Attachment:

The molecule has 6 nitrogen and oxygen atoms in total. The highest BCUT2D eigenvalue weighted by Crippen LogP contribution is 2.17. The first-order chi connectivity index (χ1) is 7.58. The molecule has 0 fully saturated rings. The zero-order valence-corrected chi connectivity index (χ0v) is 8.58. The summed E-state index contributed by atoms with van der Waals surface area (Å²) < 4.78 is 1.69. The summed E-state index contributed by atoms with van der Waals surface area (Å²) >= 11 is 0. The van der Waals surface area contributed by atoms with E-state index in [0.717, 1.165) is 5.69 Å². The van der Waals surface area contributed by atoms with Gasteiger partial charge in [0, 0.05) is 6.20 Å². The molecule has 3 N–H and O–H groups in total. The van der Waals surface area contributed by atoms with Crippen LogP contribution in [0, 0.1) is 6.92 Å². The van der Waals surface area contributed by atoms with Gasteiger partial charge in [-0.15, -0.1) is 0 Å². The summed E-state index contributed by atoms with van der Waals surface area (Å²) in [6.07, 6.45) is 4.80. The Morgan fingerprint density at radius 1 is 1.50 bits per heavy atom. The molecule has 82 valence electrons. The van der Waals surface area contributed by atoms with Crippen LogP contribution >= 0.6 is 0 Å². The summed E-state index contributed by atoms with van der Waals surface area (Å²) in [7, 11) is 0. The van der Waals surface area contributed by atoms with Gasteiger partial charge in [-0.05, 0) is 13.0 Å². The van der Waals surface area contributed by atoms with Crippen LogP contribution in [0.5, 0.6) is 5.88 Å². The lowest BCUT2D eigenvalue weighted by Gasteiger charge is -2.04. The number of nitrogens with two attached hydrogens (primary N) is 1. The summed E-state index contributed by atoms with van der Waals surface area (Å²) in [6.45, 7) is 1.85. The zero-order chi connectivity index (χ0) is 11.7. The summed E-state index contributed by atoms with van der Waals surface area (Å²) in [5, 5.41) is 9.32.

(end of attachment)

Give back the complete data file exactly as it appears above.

The molecule has 6 nitrogen and oxygen atoms in total. The highest BCUT2D eigenvalue weighted by Crippen LogP contribution is 2.17. The first-order chi connectivity index (χ1) is 7.58. The molecule has 0 fully saturated rings. The zero-order valence-corrected chi connectivity index (χ0v) is 8.58. The summed E-state index contributed by atoms with van der Waals surface area (Å²) < 4.78 is 1.69. The summed E-state index contributed by atoms with van der Waals surface area (Å²) >= 11 is 0. The van der Waals surface area contributed by atoms with E-state index in [0.717, 1.165) is 5.69 Å². The van der Waals surface area contributed by atoms with Gasteiger partial charge in [0, 0.05) is 6.20 Å². The molecule has 3 N–H and O–H groups in total. The van der Waals surface area contributed by atoms with Crippen LogP contribution in [0, 0.1) is 6.92 Å². The van der Waals surface area contributed by atoms with Gasteiger partial charge in [-0.15, -0.1) is 0 Å². The summed E-state index contributed by atoms with van der Waals surface area (Å²) in [6.07, 6.45) is 4.80. The Morgan fingerprint density at radius 1 is 1.50 bits per heavy atom. The molecule has 82 valence electrons. The van der Waals surface area contributed by atoms with Crippen LogP contribution >= 0.6 is 0 Å². The summed E-state index contributed by atoms with van der Waals surface area (Å²) in [7, 11) is 0. The van der Waals surface area contributed by atoms with Gasteiger partial charge in [-0.05, 0) is 13.0 Å². The van der Waals surface area contributed by atoms with Crippen LogP contribution in [0.5, 0.6) is 5.88 Å². The lowest BCUT2D eigenvalue weighted by Gasteiger charge is -2.04. The number of nitrogens with two attached hydrogens (primary N) is 1. The summed E-state index contributed by atoms with van der Waals surface area (Å²) in [6.45, 7) is 1.85. The zero-order chi connectivity index (χ0) is 11.7. The summed E-state index contributed by atoms with van der Waals surface area (Å²) in [5, 5.41) is 9.32.